T.Out( ("prime",n,r) )

That looks easy, but it won't work because the way isPrime() is defined above depends on a list Primes, which we don't have. That list Primes has to be replaced by tuplespace operations.

 import math
 def isPrime(x): 
   global T
   limit = math.sqrt(float(x))
   limit = int(math.ceil(limit))
   limit += 1
   if x<=2: return True
   for i in range(2,limit):
     v = T.Rd( ("prime",i,None) )
     if not v[2]: continue
     if x>i and x%i==0:  return False
   return True

How does this all work? Consider a worker testing 103 to see if that is a prime number. It calls isPrime(103), which then tries to read ("prime",2,None), then later tries to read ("prime",3,None), and so on. This worker will be stuck until other workers have put the required tuples into the tuplespace. It's not too difficult to show that if the Master creates enough worker threads, say 998 workers, then the computation will work correctly.

However, there is a potential bug: if the Master creates only 20 workers (for example), and if these workers all happen to start by getting ("testPrime",d) for d greater than 2, then none of the workers will ever finish. They will all be waiting for ("prime",2,None), which will never be added to the tuplespace.

Can we correct this? The problem is that the Master created all the testPrime tuples at the very beginning, before there was any opportunity for parallel computing. Here's a simple change to correct that:

 import Linda
 import threading
 T = Linda.ThreadingTupleSpace()  # initially empty tuplespace
 T.Out( ("testPrime",2) )
 ... here would be some code to start worker threads
 for i in range(2,1000):
    a,b,c = T.Rd( ("prime",i,None) )
    if c:  print b, " is prime "

Notice now that the Master only creates one initial agenda item. That means that the workers themselves need to create the other agenda items. Here is a revised worker program:

 def run(self):  
   global T
   while True:
     m,n = T.In( ("testPrime",None) )
     new = n+1
     if new<1000:  T.Out( ("testPrime",new) )
     r = isPrime(n)
     T.Out( ("prime",n,r) )

With this revision, we only have ("testPrime",d) in the tuplespace if some worker has previously started working on d-1 (and by induction, workers have previously started work or finished 2,...,d-1).

Let's see how it looks, putting everything together; I added some print statements for debugging, and added a time.sleep() call just to see more mixing of the threads during execution:

 import Linda 
 import threading
 import math
 import time
 def isPrime(x): 
    global T
    if x <= 2: return True
    limit = math.sqrt(float(x))
    limit = int(math.ceil(limit))
    limit += 1
    for i in range(2,limit):
      v = T.Rd( ("prime",i,None) )
      if not v[2]: continue
      if x>i and x%i==0:  return False 
    return True
 class worker(threading.Thread):
   def __init__(self):
      threading.Thread.__init__(self)  
   def run(self):
      global T
      print "thread ", self.getName(), " started"
      while True: 
        m,n = T.In( ("testPrime",None) )
        print "thread ", self.getName(), " testing ", str(n)
        new = n+1 
        if new<1000:  
          print "thread ", self.getName(), " adding testPrime ", str(new)
          T.Out( ("testPrime",new) )
        time.sleep(0.01) # wait 1/100 second
        r = isPrime(n)
        print "thread ", self.getName(), " adding prime ", str(n), str(r)
        T.Out( ("prime",n,r) )
 T = Linda.ThreadingTupleSpace()  
 T.Out( ("testPrime",2) )
 for j in range(5):
   t = worker()
   t.start()
 for i in range(2,1000):
   a,b,c = T.Rd( ("prime",i,None) )
   if c:  print b, " is prime "

What happens when this is executed?

thread  Thread-1  started
thread  Thread-1  testing  2
thread  Thread-1  adding testPrime  3
thread  Thread-2  started
thread  Thread-2  testing  3
thread  Thread-2  adding testPrime  4
thread  Thread-3  started
thread  Thread-3  testing  4
thread  Thread-3  adding testPrime  5
thread  Thread-4  started
thread  Thread-4  testing  5
thread  Thread-4  adding testPrime  6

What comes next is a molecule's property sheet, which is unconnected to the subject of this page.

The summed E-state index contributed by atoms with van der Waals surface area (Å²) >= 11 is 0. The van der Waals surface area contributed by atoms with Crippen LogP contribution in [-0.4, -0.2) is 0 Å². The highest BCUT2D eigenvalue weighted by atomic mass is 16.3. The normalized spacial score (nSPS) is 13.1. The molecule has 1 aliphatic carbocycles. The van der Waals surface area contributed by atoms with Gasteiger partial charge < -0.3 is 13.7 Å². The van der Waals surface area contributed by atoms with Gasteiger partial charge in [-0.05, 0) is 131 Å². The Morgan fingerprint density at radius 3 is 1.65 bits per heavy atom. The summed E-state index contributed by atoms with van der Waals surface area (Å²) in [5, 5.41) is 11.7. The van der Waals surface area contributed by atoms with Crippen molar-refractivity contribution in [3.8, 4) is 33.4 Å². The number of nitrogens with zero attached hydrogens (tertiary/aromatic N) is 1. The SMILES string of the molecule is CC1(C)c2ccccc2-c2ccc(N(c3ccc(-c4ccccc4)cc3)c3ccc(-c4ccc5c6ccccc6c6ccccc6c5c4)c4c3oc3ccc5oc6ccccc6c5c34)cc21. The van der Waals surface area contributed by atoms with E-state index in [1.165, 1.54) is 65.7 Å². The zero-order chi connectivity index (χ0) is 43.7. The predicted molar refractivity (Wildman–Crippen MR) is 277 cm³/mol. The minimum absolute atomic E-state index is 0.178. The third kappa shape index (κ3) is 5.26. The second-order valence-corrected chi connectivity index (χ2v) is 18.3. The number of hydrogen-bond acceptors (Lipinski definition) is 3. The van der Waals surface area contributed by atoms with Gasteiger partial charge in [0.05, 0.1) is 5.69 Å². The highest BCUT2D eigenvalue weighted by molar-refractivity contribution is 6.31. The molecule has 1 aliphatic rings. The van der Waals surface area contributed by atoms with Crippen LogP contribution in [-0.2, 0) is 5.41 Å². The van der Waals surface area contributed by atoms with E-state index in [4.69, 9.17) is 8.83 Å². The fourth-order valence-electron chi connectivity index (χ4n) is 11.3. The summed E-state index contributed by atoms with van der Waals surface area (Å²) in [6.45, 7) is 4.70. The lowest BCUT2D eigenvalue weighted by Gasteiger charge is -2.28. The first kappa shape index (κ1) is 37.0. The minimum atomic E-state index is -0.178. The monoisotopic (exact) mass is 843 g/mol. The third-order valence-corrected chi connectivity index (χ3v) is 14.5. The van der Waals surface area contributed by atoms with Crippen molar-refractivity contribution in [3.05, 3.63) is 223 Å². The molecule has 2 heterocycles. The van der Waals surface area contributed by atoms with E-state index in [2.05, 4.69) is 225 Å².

thread  Thread-5  started
thread  Thread-5  testing  6
thread  Thread-5  adding testPrime  7
thread  Thread-1  adding prime  2 True
thread  Thread-1  testing  7
thread  Thread-1  adding testPrime  8
2  is prime 
thread  Thread-2  adding prime  3 True
thread  Thread-2  testing  8
thread  Thread-2  adding testPrime  9
thread  Thread-3  adding prime  4 False

If you'd like to run it entirely, you can download media:Prime.txt, however:

Warning: the program above does not terminate the threads; I find that it is difficult to stop the program, even when all numbers have been tested. This annoying behavior is how Python works (usually I need to open another window and use the command "killall python" to force termination).

Other Patterns

During lectures, I covered two common patterns used in parallel or concurrent thread situations.

Fair Mutual Exclusion

Using a lock, you can arrange concurrent thread behavior so that no two threads have access to a resource at the same time; this is classically called the problem of mutual exclusion, and one solution to the problem is to define a lock for the resource you'd like to control. Since a system can have many resources, you can define many locks. Further, there can be specialized kinds of locks (see lock (computer science)).

Some standard requirements of any implementation of a locking mechanism are:

  1. safety -- at most one thread holds the lock at any time; and
  2. fairness -- once a thread requests a lock, it eventually is granted the lock

When fairness does not hold, then a thread can "starve", meaning that it could forever be blocked at the lock request, even though other threads get and release the lock many times.

We saw in class that safety is easy to express using Linda tuplespace (In and Out operations); fairness is harder to implement (one way to do it is to employ a lock manager thread).

When there are multiple resources and multiple locks, threads could potentially get into a situation of deadlock (see the same reference for the term livelock). Two reactions to dealing with deadlock are:

  1. deadlock avoidance -- devise some protocol in the requesting of locks so that a deadlock situation won't ever arise; and
  2. deadlock detection -- add a "monitoring" thread that independently watches the other threads, detecting that they get into a deadlock situation; then the monitor could abort and restart some thread to break the deadlock.

Barrier Synchronization

Barrier synchronization is a term often associated with parallel computations that are arranged in a sequence of phases (in each phase there is parallel activity, but the phases themselves occur in sequential order); see barrier (computer science) and synchronization (computer science). We saw in class that there are several ways to express barrier synchronization using Linda tuplespace operations.